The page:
The current standard practice for organ preservation is referred to as static-cold storage (SCS), a technique that involves cooling the graft to depress cellular metabolic activity and waste product accumulation. In the lungs, this involves flushing the pulmonary vasculature with a cooled acellular solution. Once washed, the lungs are inflated with a 50% oxygen gas mixture and then submerged in the cooled preservation solution at 4 °C before transplantation [1]. Although this technique is effective at maintaining lung graft viability for approximately 6–8 h, prolonged exposure to cold ischemia eventually leads to irreversible organ damage. Additionally, the graft is subjected to further injury upon the restoration of oxygenated blood flow at body temperature after revascularization. This ischemia–reperfusion (IR) induced acute lung injury is a major determinant of primary graft dysfunction and contributes to the development of chronic lung allograft dysfunction [2, 3].

Since IR is an inevitable consequence of the transplantation procedure, methods to improve cellular tolerance to this biphasic injury cascade are active areas of research in transplantation medicine. The composition of the preservation solution partially dictates the graft environment during SCS. Thus, improvements to the preservation solution formula may represent a promising window for therapeutic intervention. Our research group introduced the first preservation solution specifically tailored for clinical lung SCS, low potassium dextran solution, in 1989 [4]. Since its clinical adoption as Perfadex® solution, several studies have shown that its overall efficacy can be improved with the inclusion of additional buffering components and cytoprotective agents [5,6,7].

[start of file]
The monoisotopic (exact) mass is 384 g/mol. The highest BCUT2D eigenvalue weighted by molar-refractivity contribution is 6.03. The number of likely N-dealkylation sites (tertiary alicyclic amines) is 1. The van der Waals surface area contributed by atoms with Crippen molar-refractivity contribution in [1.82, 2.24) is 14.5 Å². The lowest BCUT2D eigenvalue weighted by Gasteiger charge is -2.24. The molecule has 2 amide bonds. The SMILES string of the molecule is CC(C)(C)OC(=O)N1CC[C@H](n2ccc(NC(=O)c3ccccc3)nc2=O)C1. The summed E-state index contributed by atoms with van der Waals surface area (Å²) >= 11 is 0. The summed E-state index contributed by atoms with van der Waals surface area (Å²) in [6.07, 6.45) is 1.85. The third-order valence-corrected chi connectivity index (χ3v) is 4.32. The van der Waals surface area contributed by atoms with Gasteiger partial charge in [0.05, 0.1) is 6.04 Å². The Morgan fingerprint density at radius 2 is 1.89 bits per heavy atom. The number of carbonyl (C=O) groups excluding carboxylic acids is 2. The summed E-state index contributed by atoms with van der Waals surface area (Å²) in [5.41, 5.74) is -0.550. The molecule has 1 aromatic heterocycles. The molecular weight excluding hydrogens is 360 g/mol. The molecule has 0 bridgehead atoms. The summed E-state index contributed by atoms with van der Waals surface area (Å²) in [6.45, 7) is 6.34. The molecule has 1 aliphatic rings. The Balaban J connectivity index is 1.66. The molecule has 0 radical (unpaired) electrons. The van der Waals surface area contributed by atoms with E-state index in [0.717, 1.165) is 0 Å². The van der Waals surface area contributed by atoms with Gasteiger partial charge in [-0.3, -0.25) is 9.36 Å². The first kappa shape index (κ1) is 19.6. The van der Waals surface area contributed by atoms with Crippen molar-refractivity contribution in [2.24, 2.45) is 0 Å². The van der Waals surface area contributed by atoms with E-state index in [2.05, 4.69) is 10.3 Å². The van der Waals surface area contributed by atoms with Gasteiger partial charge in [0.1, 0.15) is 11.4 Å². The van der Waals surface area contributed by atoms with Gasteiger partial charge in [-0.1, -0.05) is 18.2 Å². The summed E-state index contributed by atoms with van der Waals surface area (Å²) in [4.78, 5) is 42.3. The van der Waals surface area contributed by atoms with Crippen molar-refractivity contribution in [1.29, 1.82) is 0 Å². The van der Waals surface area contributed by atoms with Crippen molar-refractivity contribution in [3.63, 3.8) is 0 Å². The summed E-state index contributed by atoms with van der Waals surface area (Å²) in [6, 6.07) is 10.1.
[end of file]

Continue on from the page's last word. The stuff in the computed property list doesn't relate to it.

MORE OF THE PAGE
Developing a new organ preservation solution or modifying existing solutions is a time-consuming process with high cost, especially when animal models are used [8]. As such, cell culture models have been developed to simulate SCS and subsequent IR injury for the lung and other organs [9,10,11]. This approach allows for the efficient screening of multiple formulas or modifications, while also uncovering potential underlying molecular mechanisms. Using a human lung epithelial cell culture model, it has been found that adding cytoprotective agents (e.g., alpha 1 antitrypsin (A1AT), raffinose, glutathione, prostaglandin E1) to the Perfadex® solution, or using a nutrient-rich solution during SCS, protects donor lungs from IR-induced lung injury [12]. These observations prompted us to use this same in vitro model to explore the mechanisms of IR-induced injury further and develop new strategies to improve lung preservation solutions.